In Psalm 119:10-11 David declares, “With my whole heart I have sought you, oh let me not wander from your commandments. Your word I have hidden in my heart that I might not sin against you” (ESV).

From the beginning of the Bible to the very end, God gave us all. He gave us life. He gave us provisions. He gave us devotion. In our fall into sin, He gave us direction and provision still. He poured out love and sought out reconciliation. Through his Son, he gave salvation and freedom. God never held back, He is always all in and wants us to be as well.

God, may you give us the hunger to desire more of you. May you create a passion in us that is not willing to go wherever you are not. We know God that you desire all of us, and we ask Lord that you would ignite our hearts to desire more of you and to settle for nothing less than all of who you are, for we know that you desire to hold nothing back from those who seek you with their whole hearts.

Amen.

 

Devotional written by Courbyne Bufford. Graphic designed by Daniel Christy.

Father Knows Best

 Photo by Heather Christy

Photo by Heather Christy

“Then [Israel] believed His words [trusting in, relying on them]; they sang His praise. But they hastily forgot His works; they did not [earnestly] wait for His plans [to develop] regarding them, but lusted exceedingly in the wilderness and tempted and tried to restrain God [with their insistent desires] in the desert. And He gave them their request, but sent leanness into their souls.”

Psalms 106:12-15, Classic AMP

Reading this devotional is based off of: 1 Samuel 8, Psalms 106.

Even though the Israelites believed in God, they didn’t really know Him in a deep way. God performed some pretty big miracles for them, and they forgot what He did, becoming discontent time and time again.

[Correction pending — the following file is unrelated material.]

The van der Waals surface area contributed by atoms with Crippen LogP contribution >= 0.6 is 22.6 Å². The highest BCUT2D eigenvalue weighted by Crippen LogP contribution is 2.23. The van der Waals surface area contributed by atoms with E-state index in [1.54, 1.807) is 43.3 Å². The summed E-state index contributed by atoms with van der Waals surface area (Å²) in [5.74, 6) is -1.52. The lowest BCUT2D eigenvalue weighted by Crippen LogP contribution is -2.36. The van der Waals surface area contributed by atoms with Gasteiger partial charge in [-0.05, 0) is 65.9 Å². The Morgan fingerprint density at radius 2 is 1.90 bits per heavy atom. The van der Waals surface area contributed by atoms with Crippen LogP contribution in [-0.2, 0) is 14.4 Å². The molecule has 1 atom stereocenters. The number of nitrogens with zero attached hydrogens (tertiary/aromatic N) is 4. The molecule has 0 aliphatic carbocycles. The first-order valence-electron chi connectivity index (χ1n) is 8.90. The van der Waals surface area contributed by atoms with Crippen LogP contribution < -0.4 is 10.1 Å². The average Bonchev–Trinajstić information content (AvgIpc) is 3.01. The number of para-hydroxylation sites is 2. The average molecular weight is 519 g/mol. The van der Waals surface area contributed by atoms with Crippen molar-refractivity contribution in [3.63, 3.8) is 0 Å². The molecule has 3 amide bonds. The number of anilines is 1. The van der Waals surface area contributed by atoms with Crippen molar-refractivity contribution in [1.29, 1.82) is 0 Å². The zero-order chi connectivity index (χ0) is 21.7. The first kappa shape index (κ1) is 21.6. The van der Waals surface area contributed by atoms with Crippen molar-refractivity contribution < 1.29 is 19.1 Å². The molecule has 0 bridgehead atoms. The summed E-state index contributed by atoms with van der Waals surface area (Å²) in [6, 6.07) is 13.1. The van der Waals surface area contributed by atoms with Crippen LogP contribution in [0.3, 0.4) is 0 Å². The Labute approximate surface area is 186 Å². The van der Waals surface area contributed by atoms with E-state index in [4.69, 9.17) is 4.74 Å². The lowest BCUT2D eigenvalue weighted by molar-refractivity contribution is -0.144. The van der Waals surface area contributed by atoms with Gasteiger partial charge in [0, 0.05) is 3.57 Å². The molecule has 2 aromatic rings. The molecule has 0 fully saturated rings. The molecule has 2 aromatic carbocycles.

Before we criticize them too harshly, we should take an internal look at ourselves. Are we any different? How often do we wait for God to move in our situations before taking matters in our own hands?

The Israelites continuously tested God’s patience, much like a strong-willed child. They just had their own ideas about the way they thought things should be. 

When my kids were small, there were times as a parent I said no to things that were not good for them, but occasionally I gave into their requests. Why? Sometimes reasoning didn’t work, and they had to learn the hard way. One such time was when there was Halloween candy in the house. I gave them freedom to eat as much as they wanted instead of the daily struggle of arguing over how much they could have. They ate way too much and then never wanted to do that again because it had made them so sick.

God gave into the Israelites at times too, and Psalms 106:15 says they had lean souls as a result. To me a lean soul means a person feels empty, dissatisfied and unfulfilled. It also makes a person feel dead inside.

In 1 Samuel 8, the Israelite leaders met with Samuel, the prophet, to ask for a king. They wanted to be like the other nations. Samuel was upset at their request and asked God what to do. God told Samuel the Israelites were not rejecting him but God, who was their king. He told Samuel to warn the people and let them know what a king would require of them. 

Despite all the warnings, the Israelites still wanted a king, so God gave them exactly what they asked for. And true to God’s word, all the things Samuel said would happen did.  The heartache and sickness they felt for getting their own way proved to be a good lesson that God really does know best.

The Israelites thought if they could just have a man rule them, like the other nations, they would be complete. It’s easy to look at what others have and desire it. However, no person, place or thing will ever be able to fill the void in us but God Himself. They can be like the icing on a cake if we have our priorities in order, but God must come first.

The Israelites said they wanted a man to fight their battles for them, forgetting it was God who had won many battles for them in the past. It is tempting to go to people to help us out when a problem arises. As important as people are to share and pray with, our first inclination should be to run to God, surrender to Him and get wisdom from His Word. 

Let’s begin today.

Father,

I surrender my life fully to you today. Show me if there are things I need to repent of and correct in my life. I don’t want anything to hinder me from hearing your voice.